Hydrodynamic and Sediment Transport Analysis for Cottonwood Island Restoration Assessment
Salmon Recovery Funding Board Grant through Skagit Watershed Council: $50,000 from 2007 to 2008
Background and motivation: Cottonwood Island is located near the bifurcation of the Skagit River into the North and the South Forks, approximately 10 river miles upstream from the mouth of the river. This area is a riverine tidal and floodplain forest zone that is influenced by tide and is periodically flooded. Historically, the Skagit River meandered around the west side of Cottonwood Island until 1889, when the existing levee was relocated to the present location. This relocation constrained flow and developed a complex cut-off channel to form the present river. Consequently, the old west channel was blocked because of sedimentation at the head of the channel, and in its current state, it does not allow flow to pass when the river is low.
Objective: The overall objective was to evaluate the feasibility of restoring the historic connection around Cottonwood Island such that the fish have access to refuge in the west channel habitat. The specific task was to evaluate whether the proposed restoration of Cottonwood Island is feasible with respect to hydrodynamic and sediment-transport impacts at the restoration site. For this study, a 3‑D hydrodynamic model was developed for the Cottonwood Island restoration site using FVCOM. The model was calibrated with field-observed tide, current, and salinity data. The wetting and drying process in the Cottonwood Island and the overbank regions was successfully simulated in the model. The calibrated model was then used to simulate flood inundation, velocity distribution, and sedimentation in the study area for the existing conditions as well as for the restoration alternatives.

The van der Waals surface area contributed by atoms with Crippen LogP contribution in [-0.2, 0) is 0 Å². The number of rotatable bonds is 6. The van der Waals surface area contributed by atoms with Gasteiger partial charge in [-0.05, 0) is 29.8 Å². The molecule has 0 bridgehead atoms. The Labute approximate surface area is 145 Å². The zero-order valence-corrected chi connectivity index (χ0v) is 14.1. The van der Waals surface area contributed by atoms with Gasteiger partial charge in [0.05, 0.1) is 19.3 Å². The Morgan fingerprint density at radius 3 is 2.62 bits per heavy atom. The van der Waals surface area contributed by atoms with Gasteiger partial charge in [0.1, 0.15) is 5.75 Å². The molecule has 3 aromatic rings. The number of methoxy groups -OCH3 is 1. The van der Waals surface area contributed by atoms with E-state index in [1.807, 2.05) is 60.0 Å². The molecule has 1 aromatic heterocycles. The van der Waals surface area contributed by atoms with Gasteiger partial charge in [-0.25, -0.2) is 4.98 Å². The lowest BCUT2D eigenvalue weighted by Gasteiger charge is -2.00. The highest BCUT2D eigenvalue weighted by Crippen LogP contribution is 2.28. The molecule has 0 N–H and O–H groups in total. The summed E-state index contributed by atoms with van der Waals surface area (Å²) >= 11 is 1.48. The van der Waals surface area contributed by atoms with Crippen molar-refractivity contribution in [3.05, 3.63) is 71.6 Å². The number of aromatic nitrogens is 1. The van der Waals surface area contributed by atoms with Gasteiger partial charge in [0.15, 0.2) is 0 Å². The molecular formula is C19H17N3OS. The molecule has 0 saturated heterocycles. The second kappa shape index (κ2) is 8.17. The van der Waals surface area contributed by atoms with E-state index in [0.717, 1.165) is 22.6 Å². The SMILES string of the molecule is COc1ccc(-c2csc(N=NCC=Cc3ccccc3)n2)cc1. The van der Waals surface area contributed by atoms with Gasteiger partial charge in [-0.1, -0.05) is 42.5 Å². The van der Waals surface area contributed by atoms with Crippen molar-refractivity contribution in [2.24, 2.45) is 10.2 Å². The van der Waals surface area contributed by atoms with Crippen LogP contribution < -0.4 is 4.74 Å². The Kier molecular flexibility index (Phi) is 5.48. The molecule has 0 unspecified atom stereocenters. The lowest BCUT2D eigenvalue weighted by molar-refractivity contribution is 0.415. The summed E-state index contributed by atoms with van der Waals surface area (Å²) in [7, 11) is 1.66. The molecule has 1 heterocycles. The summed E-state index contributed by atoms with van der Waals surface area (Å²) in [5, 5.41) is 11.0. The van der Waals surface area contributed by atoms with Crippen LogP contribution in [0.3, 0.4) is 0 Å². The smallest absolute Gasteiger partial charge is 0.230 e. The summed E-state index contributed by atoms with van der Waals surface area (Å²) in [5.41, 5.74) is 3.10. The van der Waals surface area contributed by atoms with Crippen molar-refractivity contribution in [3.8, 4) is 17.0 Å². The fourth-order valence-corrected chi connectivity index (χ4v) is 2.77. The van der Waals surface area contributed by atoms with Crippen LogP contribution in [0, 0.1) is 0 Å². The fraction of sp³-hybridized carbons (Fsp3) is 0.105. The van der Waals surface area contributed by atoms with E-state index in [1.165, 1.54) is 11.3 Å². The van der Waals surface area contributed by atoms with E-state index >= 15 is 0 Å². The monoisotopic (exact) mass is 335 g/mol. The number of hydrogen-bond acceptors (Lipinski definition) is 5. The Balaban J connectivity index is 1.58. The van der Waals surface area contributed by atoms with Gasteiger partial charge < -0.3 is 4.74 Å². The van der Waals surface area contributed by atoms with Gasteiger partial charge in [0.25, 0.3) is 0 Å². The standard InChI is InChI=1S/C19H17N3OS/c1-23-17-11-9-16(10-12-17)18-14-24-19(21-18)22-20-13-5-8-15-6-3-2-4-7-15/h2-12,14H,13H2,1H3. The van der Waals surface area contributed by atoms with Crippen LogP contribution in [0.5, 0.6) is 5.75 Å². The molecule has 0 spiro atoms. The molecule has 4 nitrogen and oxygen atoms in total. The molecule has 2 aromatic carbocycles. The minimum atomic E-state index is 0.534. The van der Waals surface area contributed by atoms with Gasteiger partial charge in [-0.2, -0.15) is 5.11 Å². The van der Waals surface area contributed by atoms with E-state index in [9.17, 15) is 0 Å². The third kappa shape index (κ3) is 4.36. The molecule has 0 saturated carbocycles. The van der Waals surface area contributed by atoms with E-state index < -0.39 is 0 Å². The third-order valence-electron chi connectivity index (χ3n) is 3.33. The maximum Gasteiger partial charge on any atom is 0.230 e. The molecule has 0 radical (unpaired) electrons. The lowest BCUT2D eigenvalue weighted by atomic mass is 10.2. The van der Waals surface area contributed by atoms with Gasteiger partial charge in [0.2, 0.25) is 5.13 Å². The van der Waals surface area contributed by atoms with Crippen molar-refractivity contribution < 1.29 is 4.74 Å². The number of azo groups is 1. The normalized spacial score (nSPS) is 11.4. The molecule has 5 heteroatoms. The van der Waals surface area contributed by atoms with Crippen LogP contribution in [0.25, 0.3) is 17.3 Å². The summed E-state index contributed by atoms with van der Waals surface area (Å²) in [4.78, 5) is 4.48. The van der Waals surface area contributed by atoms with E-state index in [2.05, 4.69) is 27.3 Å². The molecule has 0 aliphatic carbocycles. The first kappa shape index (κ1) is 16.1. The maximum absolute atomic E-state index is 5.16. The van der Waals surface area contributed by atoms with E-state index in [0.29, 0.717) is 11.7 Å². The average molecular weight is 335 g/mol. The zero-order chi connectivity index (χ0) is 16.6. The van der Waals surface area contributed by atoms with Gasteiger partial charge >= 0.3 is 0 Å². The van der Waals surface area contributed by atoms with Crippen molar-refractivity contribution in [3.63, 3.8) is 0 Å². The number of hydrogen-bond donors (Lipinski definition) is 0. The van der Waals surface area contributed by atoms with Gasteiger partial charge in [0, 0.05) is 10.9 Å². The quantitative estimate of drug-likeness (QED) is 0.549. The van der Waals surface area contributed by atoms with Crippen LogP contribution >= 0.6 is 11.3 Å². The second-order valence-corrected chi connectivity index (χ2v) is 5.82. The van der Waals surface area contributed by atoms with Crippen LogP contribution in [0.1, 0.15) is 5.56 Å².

Project Team: Pacific Northwest National Laboratory (Battelle), Skagit Watershed Council, Seattle City Light, and Washington State Department of Fish and Wildlife
Project Highlights: The study found that Cottonwood Island is partially or completely inundated only during flood events such as 10-yr and 25-yr flood flows. Under average- and low-flow conditions, the west channel remains dry.
- Tidal inundation in the large tidal flats region in the bay and estuary mouth was successfully simulated using the wetting/drying feature of the model.
- An alternative design that uses dredging provides the least costly means of restoration. It is especially attractive because it does not require a dike setback. It also reduces the sedimentation at the entrance of the west channel more than other alternatives
- The results indicate that habitat functionality may be successfully restored in the west channel, with respect to flow connectivity at low-flow conditions, by dredging the channel up to an optimal elevation for juvenile fish habitat, just below the low-water level.